There are multiple memes and posts floating around social media which compare the youth experiences of older generations to a perceived sense of youth today. Typically these comparisons highlight the wonder of being outside as compared to an assumption that today’s youth are technology obsessed.
It is easy to point to technology as the reason young people do not go out and play as has been the reality for children across the centuries. While technology does provide options that engage young people, it is important to avoid assuming that this is simply a cause and effect equation.
Fear of outside
A plethora of information has fed concerns of parents since the 80s when public service announcements talked about ‘stranger danger’. The result has been parents are more reluctant to allow their children to play outside citing multiple concerns including traffic, the possibility of being snatched by a stranger, the attitude of neighbours and more.
Added to these concerns are environmental concerns that have been raised recently including the possibility of getting Lyme disease from tick bites and the increased risk of getting West Nile virus from mosquito bites These realities help to feed our fears creating a space in which some are beginning to wonder if we are becoming nature phobic.
The prevalence of scheduled activities has also increased significantly over the years enabling parents to enroll their children in everything from sports to music to science programs and more. Windsor’s Activity Guide provides opportunities for young people to remain active throughout the summer. While these opportunities can be beneficial for the development of children, a case has been made that scheduling activities makes it harder for children to engage in creative, spontaneous play.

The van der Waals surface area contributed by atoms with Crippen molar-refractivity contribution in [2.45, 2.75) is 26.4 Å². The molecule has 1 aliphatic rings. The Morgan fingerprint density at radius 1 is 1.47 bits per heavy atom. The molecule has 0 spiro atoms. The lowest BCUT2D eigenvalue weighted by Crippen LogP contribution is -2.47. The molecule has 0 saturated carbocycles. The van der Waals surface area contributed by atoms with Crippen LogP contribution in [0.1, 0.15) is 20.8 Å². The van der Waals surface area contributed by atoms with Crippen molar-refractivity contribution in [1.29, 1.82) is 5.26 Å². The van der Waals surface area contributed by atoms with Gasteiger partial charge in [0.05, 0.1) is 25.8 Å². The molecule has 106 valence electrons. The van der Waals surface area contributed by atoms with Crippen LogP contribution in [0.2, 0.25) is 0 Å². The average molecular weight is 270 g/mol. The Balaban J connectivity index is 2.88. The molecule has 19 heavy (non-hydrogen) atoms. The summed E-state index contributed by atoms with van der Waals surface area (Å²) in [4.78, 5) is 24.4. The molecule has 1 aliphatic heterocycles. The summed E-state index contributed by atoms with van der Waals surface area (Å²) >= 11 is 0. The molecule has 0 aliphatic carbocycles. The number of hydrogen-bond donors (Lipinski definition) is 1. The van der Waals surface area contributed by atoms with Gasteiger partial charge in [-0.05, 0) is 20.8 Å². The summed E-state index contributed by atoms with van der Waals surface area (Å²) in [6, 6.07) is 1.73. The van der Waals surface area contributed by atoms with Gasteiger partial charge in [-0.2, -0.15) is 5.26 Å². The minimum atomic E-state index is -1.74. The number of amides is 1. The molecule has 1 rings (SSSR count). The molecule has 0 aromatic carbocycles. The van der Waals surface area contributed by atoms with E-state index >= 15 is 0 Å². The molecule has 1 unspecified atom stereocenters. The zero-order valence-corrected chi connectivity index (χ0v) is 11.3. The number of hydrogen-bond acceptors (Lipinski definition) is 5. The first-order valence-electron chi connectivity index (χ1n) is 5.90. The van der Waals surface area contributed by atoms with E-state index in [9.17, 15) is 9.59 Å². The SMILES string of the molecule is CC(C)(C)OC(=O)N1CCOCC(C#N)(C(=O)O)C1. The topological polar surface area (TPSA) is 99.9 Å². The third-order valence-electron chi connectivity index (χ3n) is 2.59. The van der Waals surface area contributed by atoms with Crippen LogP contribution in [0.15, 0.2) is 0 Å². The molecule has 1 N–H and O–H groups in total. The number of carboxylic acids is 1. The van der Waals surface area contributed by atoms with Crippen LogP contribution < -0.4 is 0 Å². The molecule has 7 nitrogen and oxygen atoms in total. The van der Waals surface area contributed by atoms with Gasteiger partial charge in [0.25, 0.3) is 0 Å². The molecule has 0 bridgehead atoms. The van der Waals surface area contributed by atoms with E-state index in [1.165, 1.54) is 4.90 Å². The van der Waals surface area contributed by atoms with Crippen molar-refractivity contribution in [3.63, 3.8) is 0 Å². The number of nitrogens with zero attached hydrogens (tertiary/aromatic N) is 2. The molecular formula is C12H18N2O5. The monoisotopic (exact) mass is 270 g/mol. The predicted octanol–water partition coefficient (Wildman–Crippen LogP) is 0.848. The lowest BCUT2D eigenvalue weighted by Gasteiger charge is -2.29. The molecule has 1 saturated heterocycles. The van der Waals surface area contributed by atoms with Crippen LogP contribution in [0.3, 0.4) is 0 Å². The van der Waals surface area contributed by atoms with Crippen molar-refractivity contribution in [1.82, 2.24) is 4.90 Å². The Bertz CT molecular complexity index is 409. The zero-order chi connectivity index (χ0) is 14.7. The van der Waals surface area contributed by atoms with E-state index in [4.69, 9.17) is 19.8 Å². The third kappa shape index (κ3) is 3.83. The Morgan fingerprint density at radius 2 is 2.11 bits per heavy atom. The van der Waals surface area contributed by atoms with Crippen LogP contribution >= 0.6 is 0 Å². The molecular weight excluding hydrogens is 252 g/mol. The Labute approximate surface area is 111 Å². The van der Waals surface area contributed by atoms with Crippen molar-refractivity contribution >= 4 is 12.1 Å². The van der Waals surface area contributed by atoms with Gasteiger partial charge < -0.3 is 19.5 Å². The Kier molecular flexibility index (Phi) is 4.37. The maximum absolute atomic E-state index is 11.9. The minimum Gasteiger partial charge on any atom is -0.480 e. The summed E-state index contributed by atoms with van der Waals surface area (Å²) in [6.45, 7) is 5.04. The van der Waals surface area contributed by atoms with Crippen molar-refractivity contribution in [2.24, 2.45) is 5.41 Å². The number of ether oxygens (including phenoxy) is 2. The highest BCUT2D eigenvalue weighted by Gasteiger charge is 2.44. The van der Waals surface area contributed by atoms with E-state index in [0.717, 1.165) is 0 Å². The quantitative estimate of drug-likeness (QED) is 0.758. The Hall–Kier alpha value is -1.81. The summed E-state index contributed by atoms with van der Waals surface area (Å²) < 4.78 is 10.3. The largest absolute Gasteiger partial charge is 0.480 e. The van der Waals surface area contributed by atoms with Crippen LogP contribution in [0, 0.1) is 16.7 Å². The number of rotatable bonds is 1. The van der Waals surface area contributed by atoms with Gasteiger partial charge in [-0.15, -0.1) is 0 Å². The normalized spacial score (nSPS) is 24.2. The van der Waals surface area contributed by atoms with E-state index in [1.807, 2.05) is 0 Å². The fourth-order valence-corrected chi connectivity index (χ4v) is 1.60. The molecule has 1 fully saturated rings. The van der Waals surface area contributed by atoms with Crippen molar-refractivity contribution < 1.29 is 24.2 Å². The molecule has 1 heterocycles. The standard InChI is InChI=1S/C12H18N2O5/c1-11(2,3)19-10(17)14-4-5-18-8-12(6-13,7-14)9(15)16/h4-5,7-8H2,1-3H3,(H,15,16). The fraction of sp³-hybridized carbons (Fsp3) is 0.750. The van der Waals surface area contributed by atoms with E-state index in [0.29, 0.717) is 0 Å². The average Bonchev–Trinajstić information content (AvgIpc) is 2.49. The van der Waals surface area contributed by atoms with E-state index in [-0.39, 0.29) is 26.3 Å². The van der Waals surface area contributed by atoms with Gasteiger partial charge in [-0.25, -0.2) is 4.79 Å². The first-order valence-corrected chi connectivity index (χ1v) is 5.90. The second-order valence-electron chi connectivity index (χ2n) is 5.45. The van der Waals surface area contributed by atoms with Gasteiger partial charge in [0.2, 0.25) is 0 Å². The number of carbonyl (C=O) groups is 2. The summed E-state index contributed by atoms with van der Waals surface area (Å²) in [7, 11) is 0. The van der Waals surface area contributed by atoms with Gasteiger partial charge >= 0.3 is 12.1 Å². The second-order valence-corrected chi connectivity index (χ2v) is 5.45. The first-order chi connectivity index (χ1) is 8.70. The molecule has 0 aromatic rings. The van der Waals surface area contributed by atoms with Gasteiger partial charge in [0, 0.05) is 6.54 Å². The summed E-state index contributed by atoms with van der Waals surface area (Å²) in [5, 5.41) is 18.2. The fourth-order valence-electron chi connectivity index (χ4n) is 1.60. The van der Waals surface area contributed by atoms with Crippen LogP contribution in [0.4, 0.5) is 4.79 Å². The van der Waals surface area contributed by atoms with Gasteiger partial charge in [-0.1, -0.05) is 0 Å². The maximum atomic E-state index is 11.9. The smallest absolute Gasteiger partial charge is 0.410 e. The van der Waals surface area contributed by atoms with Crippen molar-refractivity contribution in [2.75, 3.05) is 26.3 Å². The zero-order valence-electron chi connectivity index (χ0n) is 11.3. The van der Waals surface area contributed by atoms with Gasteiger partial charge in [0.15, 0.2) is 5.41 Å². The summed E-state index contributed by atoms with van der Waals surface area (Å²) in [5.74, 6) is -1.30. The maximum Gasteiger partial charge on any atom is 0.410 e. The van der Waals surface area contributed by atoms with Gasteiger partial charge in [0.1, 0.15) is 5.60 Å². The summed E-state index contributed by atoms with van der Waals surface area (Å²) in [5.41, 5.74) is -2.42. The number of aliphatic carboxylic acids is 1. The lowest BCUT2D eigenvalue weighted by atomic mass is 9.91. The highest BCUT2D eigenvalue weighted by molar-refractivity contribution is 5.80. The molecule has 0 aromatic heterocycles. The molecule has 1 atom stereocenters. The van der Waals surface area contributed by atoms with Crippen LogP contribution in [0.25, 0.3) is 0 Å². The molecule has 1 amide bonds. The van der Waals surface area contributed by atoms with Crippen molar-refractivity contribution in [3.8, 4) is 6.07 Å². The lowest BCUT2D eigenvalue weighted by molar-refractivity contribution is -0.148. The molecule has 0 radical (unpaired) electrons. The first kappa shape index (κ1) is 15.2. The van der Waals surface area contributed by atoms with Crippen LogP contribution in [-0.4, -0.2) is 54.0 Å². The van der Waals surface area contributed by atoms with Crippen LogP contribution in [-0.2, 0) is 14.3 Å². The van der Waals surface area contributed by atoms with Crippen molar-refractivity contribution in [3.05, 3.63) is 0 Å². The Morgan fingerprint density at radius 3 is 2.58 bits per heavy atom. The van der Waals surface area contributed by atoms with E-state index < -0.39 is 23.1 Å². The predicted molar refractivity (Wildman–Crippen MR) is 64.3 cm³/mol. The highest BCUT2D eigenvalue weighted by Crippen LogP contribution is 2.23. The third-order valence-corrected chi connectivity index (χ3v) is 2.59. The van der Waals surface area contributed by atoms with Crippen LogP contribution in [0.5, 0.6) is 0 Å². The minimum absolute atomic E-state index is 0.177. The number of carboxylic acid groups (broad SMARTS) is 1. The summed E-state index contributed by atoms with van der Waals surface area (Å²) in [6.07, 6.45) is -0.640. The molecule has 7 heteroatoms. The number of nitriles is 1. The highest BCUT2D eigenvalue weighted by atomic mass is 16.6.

What is meaningful?
In the end, perhaps the more important question to ask is what is meaningful for young people? The tools available to today are significantly different from anything experienced previously and young people are finding ways to make meaning through technology, programming and quiet time. While these opportunities may not fit with how we experienced or understand childhood, that doesn’t necessarily mean young people can’t learn, develop and grow through these opportunities.
The key is balance – ensuring that our children are physically and mentally active in ways that make sense for them. How does this work in your family? We want to hear from you. Share your thoughts in the comments.
Thrive! A living manual for families uses the tools of social media and food and fellowship to facilitate conversation about the blessings and challenges of being family today. Check out http://stpaulstrinity.org/?page_id=2100 for more information or visit our Facebook page at https://www.facebook.com/ThriveFamiliesManual/